Solution to Efficiency

by Alex Vandiver, Reid Barton and John Danaher

; This scheme program is three interwoven threads of computation, with
; four shared variables. The code is intentionally written with race
; conditions and interdependencies between the threads. Untangling (or
; re-tangling, depending on your view) the code correctly causes it to
; print the answer, 10PLACEMENS2004OLYMPIC1500M, cluing the
; mostly-unknown runner from Ethiopia, MULUGETA WENDIMU.
; The version of the code below properly interleaves the threads to
; produce the correct output, and includes a somewhat-convincing argument
; of why things should be in this order. Each statement is assigned a
; number to track the ordering between threads, which are called X, Y, and Z.

(define (send x)
  (if (or (integer? x) (char? x))
      (display x)
      (send x))
(define (sendc x)
  (if (and (>= x 0) (< x 26))
      (send (integer->char (+ 65 x)))
      (sendc x)))

; Helpers to check that we unroll loops the correct number of times.
(define (expect-true x)
  (if (not x) (error "")))
(define (expect-false x)
  (if x (error "")))

(define a 2)
(define b '(11))
(define c 5)
(define d 30)
(define e 3)

; X1 requires a be a number then a list. a is set to a list only by Y1.
; Conceivably Z8 could come before Y1, but trying to do that would just
; get you trapped in the loop condition in Z5.
(let ((a-tmp a))
   (set! a (list c))                              ;Y1
   (set! a (* a-tmp (first a)))                          ;X1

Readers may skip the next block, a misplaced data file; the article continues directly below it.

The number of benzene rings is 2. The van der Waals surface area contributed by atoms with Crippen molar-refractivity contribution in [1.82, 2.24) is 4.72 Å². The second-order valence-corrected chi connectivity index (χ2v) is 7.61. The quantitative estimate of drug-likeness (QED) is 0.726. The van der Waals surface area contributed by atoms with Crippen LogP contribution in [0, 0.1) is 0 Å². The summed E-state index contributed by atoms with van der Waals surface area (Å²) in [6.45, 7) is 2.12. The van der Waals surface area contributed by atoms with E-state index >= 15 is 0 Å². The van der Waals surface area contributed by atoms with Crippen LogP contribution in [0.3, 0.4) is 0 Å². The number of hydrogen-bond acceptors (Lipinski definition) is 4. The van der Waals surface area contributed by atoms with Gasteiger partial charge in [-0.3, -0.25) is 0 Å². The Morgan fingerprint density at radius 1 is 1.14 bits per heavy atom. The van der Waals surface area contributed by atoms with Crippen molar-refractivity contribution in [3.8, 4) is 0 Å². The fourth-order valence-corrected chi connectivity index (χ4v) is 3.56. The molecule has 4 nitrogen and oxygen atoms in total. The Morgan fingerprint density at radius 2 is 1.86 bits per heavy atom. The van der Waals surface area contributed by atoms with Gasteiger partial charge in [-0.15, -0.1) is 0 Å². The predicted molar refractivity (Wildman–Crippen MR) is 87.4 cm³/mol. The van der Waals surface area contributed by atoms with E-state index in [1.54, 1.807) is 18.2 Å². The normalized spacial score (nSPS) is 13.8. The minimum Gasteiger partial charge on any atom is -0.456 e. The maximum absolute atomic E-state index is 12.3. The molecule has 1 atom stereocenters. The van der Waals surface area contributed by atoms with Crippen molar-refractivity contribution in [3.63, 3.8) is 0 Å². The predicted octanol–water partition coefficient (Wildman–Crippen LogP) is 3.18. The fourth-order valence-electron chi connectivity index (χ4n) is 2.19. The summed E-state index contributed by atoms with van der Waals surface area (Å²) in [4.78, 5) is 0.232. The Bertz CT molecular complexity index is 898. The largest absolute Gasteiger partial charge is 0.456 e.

; X2 must come before Y2, or else after Y13 or Z8, but we need
; the lambdas from X3-X4 to successfully get through Y4 and Z5.
   (send a)                                              ;X2
   (set! a (lambda (x) (if x (sendc x) x)))       ;Y2
; Before we get to Y3, we must assign a lambda to c: X3, X4, or Z2.
; Since all those lambdas require z to be numeric before they can be
; evaluated, do Z1 first.
   (set! b d)                              ;Z1
; The only lambda in a came from Y2, so (a b) can only be false if
; b is false. We can't get past Y6 until then. The only other way b can
; become false is Z5, so we need to get to Z5. That requires the
; conditions in Z4-Z6 to be true. And we can't progress on X past the
; two set-c-lambdas yet, since X5 requires d to be a list and nothing
; before the ends of the Y or Z loops can make it one.
;   To get Z4-Z6 all true, we need b to hit exactly 0. The only way to
; modify b is by evaluating the lambdas to subtract 4 or 11 from it,
; or divide it by 2. Once we subtract 11 we can't subtract 4 anymore
; and once we switch away from any operation we can't switch back. So: